UNCERTAIN TIMES AHEAD FOR RETAILERS
The decline in the health of the UK retail sector is predicted to accelerate in Quarter 3 2016, with all three drivers of retail health – demand, margins and cost – expected to turn negative for the first time since 2011. This follows a downturn in health in Quarter 2.
• The overall health of the UK retail market fell in Quarter 2 2016. Weak demand amongst consumers, reduced margins and rising costs following the implementation of the National Living Wage all squeezed retailers, resulting in a negative impact on retail health in the quarter.
• The RTT agreed that the decision to exit the EU was an unexpected blow to retailers, with uncertainty apparent in all areas of the sector.
• September is likely to be the key month on the near horizon, and although the ‘back to school’ mood of the consumer is hard to predict, the health of the retail sector is expected to drop even further in Quarter 3 as sales momentum runs out, price competition intensifies and higher costs continue to hit retailers hard.
• The RTT was keen to stress that Brexit isn’t the driving force behind the acceleration in the downturn, but it has had an immediate detrimental impact on consumer confidence. Members acknowledged though that Brexit isn’t all ‘doom and gloom’ and there will be opportunities for retailers. A weaker sterling will make the UK an attractive proposition for foreign tourists keen to take advantage of the weaker pound.
• The RTT expects more retailers to view internationalisation as a means of overcoming the lack of growth in the domestic market.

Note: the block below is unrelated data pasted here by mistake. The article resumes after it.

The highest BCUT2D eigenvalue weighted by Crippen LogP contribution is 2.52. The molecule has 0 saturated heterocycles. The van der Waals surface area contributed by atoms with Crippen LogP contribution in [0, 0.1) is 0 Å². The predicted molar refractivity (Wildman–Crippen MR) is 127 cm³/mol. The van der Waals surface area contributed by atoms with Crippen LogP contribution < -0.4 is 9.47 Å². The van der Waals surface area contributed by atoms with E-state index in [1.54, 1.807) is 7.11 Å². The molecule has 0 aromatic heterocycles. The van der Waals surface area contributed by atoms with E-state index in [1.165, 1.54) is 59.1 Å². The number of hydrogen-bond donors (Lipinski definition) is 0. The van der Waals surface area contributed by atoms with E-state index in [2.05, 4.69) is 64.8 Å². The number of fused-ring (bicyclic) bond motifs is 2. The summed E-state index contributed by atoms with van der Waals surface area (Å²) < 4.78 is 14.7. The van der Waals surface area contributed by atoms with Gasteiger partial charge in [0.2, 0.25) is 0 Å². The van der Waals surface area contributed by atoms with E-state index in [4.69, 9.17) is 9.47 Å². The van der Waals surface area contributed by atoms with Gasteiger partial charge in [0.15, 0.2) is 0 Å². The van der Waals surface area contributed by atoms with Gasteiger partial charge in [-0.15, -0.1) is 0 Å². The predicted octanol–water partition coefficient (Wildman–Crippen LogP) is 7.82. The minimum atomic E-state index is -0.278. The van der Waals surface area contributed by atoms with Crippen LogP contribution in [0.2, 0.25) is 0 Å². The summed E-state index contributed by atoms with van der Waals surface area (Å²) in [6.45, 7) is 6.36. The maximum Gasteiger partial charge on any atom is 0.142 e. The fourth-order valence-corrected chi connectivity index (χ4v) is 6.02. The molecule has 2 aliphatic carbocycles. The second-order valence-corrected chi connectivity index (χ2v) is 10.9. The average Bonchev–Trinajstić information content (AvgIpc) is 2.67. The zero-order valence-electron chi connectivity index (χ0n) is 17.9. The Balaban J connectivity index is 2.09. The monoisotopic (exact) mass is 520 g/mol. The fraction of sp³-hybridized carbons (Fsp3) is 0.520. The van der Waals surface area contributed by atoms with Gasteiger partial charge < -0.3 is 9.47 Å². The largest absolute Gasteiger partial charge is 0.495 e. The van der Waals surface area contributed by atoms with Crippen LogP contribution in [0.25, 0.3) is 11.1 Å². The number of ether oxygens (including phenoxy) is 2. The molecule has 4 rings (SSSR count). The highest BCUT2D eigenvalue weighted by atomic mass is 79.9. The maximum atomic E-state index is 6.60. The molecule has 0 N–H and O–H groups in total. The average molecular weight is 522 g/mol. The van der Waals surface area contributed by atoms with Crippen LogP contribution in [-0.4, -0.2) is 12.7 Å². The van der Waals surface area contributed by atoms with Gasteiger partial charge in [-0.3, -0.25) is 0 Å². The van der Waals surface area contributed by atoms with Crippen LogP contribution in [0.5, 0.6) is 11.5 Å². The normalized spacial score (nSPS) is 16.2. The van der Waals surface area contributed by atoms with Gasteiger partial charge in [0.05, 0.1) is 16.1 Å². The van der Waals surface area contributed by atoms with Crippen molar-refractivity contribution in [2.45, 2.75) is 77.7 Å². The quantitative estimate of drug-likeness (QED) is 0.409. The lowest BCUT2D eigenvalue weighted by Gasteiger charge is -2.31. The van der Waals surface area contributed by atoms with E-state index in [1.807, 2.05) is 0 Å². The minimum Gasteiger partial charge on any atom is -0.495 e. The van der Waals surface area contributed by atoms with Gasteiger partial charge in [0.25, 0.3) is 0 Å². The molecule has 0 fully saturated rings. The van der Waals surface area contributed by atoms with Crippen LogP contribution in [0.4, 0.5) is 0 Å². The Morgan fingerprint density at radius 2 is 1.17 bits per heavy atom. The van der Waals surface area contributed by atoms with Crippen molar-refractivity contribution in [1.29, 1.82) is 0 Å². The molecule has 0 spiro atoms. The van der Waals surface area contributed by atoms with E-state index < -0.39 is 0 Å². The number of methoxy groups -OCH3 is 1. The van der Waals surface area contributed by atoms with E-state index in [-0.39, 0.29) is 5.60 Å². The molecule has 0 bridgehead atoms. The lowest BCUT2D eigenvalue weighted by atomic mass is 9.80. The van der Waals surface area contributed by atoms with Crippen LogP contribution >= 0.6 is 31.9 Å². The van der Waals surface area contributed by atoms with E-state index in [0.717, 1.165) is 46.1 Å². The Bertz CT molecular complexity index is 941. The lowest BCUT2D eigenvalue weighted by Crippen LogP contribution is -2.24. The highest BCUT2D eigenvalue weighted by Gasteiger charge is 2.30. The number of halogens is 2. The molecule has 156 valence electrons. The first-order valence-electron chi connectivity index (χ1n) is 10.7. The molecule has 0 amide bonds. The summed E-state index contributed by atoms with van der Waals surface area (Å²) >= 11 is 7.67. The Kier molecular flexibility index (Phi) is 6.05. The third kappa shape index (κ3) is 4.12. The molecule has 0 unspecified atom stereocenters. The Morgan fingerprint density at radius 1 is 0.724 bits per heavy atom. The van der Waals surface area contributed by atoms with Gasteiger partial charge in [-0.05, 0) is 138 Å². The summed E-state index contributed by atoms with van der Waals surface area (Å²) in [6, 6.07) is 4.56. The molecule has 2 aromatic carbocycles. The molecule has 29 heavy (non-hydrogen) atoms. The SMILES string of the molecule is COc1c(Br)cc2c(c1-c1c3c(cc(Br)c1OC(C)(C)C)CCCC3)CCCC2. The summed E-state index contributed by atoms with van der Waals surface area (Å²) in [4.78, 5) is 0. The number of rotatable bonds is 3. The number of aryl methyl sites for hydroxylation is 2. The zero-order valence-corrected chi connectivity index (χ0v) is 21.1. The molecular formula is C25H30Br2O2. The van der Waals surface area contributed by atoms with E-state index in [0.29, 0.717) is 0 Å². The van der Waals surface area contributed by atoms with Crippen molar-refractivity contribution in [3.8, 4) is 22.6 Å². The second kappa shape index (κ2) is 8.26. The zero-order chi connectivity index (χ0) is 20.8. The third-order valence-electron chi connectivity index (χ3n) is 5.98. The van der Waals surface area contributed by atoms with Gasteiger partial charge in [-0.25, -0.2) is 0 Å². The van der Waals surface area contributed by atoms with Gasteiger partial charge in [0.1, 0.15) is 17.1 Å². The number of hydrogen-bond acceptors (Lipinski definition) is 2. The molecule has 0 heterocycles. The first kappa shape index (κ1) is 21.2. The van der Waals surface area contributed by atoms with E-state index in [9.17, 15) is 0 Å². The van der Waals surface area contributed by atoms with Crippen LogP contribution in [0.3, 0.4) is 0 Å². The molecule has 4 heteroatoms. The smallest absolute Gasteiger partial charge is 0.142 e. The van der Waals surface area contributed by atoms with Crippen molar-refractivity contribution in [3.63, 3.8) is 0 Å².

Following its quarterly meeting on July 12th 2016, the KPMG/Ipsos Retail Think Tank (RTT) has released its latest findings, stating that the health of UK retail fell in Quarter 2 2016. The RTT’s Retail Health Index (RHI) dropped one point to 83, the first time it has declined since Quarter 3 2014. Disappointing sales in April and June reflected flat demand and the National Living Wage came into force before productivity strategies had been implemented to lessen the damage to their cost bases.
Although consumer confidence continued to improve and the public’s personal finances were strong, with both employment and wages rising, there was no real uplift from the Euro 2016 tournament and the unseasonably poor weather hurt fashion retailers.
The RTT forecasts that the RHI will drop a further 2 points in Quarter 3 2016, and acknowledged that the general trend in recent months was already on its way down, and therefore, while Brexit was not the cause of this slow down, it could aggravate the existing issues that retailers are facing.
The three main drivers of retail health; demand, margin and cost, are all expected to work against retailers throughout Quarter 3.
Rising costs for retailers are expected to be the strongest driver of the health decline in Quarter 3, with sterling struggling in world markets making the importing of goods into the UK more expensive. Though most large retailers hedge funds six to18 months out, many of the smaller players don’t, leaving them exposed.
The National Living Wage has not only increased retailer’s wage bills, but further investment will be required to increase efficiencies in an effort to counteract the largest National Living Wage rise by 2020. The RTT discussed whether or not these rising costs would be passed onto the consumer, but it was felt that retailers would be looking to keep prices down and the additional costs would need to be largely absorbed by retailers and their suppliers.
There was also concern that energy and fuel inflation in the coming months would hurt retailers on multiple fronts, impacting not only on their costs, but also on consumer confidence as these are very ‘obvious and apparent’ price rises that effect people day-to-day.